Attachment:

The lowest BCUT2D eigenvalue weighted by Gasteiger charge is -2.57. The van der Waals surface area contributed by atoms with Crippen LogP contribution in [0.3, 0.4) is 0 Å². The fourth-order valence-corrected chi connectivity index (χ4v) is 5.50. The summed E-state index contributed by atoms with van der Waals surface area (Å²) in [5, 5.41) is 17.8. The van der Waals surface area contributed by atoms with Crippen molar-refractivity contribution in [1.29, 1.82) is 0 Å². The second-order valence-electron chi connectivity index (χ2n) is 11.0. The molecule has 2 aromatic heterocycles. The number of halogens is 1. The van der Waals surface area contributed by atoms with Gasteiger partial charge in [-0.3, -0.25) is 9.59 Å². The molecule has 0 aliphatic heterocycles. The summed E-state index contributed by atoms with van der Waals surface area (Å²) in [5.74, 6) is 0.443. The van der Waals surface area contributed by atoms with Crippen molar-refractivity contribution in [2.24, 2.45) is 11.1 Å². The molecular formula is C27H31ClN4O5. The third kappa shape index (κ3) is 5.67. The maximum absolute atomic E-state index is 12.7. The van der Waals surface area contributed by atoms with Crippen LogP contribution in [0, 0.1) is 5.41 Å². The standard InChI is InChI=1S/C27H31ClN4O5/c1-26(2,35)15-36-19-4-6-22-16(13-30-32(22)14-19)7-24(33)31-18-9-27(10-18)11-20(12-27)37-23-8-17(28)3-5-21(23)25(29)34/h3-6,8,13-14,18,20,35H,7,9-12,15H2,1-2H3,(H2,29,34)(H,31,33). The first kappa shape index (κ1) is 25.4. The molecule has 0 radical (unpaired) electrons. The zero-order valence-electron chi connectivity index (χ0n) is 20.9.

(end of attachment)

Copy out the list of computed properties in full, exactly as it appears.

The lowest BCUT2D eigenvalue weighted by Gasteiger charge is -2.57. The van der Waals surface area contributed by atoms with Crippen LogP contribution in [0.3, 0.4) is 0 Å². The fourth-order valence-corrected chi connectivity index (χ4v) is 5.50. The summed E-state index contributed by atoms with van der Waals surface area (Å²) in [5, 5.41) is 17.8. The van der Waals surface area contributed by atoms with Crippen molar-refractivity contribution in [1.29, 1.82) is 0 Å². The second-order valence-electron chi connectivity index (χ2n) is 11.0. The molecule has 2 aromatic heterocycles. The number of halogens is 1. The van der Waals surface area contributed by atoms with Gasteiger partial charge in [-0.3, -0.25) is 9.59 Å². The molecule has 0 aliphatic heterocycles. The summed E-state index contributed by atoms with van der Waals surface area (Å²) in [5.74, 6) is 0.443. The van der Waals surface area contributed by atoms with Crippen molar-refractivity contribution in [2.24, 2.45) is 11.1 Å². The molecular formula is C27H31ClN4O5. The third kappa shape index (κ3) is 5.67. The maximum absolute atomic E-state index is 12.7. The van der Waals surface area contributed by atoms with Crippen LogP contribution in [0, 0.1) is 5.41 Å². The standard InChI is InChI=1S/C27H31ClN4O5/c1-26(2,35)15-36-19-4-6-22-16(13-30-32(22)14-19)7-24(33)31-18-9-27(10-18)11-20(12-27)37-23-8-17(28)3-5-21(23)25(29)34/h3-6,8,13-14,18,20,35H,7,9-12,15H2,1-2H3,(H2,29,34)(H,31,33). The first kappa shape index (κ1) is 25.4. The molecule has 0 radical (unpaired) electrons. The zero-order valence-electron chi connectivity index (χ0n) is 20.9.